Document Search –  All plan index entries have document number but how the numbers are created varies based on when the plan was recorded. I don’t believe any of them has much practical use. But here’s an explanation:

  • Prior to 9/1/1987 – the instrument number of these plans is a concatenation of the plan book and plan number. For example, Plan Book 24, Plan 14, has instrument number 2414. Plan Book 24, Plan 101, has instrument number 24101.
  • From 9/1/1987 to 6/30/2002 – These are plans recorded with the Wang system. Plans were given an instrument number from the same set as were recorded documents. The instrument number for these date ranges might be useful. For example, if an Easement document was recorded and a corresponding plan was recorded along with it, they would have sequential instrument numbers.
  • 7/1/2002 to present – These are plans recorded with the ACS system. The instrument number for these plans comes from a sequential set used only for plans. This set of numbers does not rollover at the start of each year.

Property Search – When we index a plan, we enter the street names depicted on the plan, not any particular address.  This means you cannot search by the street number of a property. You can search for plans that include a street name. This works fairly well except for very long streets that are included on a large number of plans.

Recorded Date Search – This allows you to retrieve all plans recorded within a certain date range and, if you click the Advanced button, limit your search by town. This can be useful if your document refers to a plan but only identifies it as “plan recorded herewith.” Since you know the date the document you are viewing was recorded, do a Plan Recorded Date Search for that date and you’re likely to find the plan mentioned in the document.

Unindexed Property Search – Plans that were created prior to 1855 were recorded in the Cambridge Registry of Deeds. Copies of these plans were copied into separate plan books in Middlesex North. These actual plan books are numbered 00, 02, 03, 04 and 05. However, our system would not accept books numbered in that manner. Consequently, we have “fooled” our system by renumbering these books 900, 902, 903, 904 and 905. So to retrieve one of these plans, go to Plans/Unindexed Property Search and enter the book number (900, 902, etc) and click “Search”. Each of these books has fewer than 2 dozen plans, so it’s easiest to retrieve all the entries for that one book and then select the one you want to view.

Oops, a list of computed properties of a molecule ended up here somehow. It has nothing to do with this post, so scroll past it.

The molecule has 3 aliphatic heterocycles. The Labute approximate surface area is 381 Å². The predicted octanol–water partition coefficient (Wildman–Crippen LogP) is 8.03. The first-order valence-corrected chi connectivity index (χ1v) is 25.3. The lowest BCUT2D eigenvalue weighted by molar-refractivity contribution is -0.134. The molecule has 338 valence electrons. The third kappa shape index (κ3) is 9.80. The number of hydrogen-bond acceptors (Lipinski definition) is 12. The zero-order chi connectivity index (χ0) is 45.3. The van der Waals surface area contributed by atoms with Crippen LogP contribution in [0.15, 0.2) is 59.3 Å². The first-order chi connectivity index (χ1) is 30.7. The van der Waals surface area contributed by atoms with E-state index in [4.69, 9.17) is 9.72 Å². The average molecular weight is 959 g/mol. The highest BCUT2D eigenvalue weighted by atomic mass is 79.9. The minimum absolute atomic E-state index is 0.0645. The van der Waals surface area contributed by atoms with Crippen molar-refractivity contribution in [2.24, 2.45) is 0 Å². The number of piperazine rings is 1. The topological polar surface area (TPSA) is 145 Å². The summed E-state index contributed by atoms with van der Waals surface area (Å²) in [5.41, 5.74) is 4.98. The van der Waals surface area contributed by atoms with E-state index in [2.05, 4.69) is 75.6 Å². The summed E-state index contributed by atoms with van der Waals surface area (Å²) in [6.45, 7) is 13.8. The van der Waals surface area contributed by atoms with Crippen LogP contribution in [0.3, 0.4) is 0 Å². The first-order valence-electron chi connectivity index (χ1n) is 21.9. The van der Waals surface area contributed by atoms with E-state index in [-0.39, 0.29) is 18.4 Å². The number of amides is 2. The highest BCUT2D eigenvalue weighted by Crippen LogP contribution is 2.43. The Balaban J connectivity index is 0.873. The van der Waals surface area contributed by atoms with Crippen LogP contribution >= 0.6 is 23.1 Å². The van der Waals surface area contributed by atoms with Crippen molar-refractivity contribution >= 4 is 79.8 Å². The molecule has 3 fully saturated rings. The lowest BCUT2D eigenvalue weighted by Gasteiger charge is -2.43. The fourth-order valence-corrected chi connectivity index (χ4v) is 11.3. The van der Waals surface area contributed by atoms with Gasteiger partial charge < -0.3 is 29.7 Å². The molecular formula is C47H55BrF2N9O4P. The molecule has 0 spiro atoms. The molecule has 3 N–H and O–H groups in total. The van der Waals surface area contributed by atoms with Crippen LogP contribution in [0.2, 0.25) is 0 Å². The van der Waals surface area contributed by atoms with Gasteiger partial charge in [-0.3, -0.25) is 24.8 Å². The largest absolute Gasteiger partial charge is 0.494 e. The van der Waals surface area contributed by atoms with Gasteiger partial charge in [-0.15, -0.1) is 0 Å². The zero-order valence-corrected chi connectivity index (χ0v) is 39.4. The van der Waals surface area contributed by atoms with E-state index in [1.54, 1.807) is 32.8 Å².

Other Plans – We have another, older Plan Image Viewer that resides on this website (as opposed to that has some overlap, especially of older plans, so if you are looking for a plan and can’t find it in the normal place, try this site.

M Plans – These are road layout plans created by the Middlesex County Engineering Department. References to these plans in documents usually appear as “M-740” for example. These plans are available on our Plan Image Viewer however you must use 00000 (five zeroes) in place of the M. So for M-740, you would enter 00000 in the Plan Book field, and 740 in the Page# field.

County Layout Plans – The Middlesex County Engineering Department used to “layout” roads in the cities and towns of Middlesex County. As part of this effort, they created detailed plans that show the roads and the lots bordering them. The plans have all been scanned. They are available at the “unindexed property search” feature of the “Recorded Land Plans” section of the Middlesex North masslandrecords site.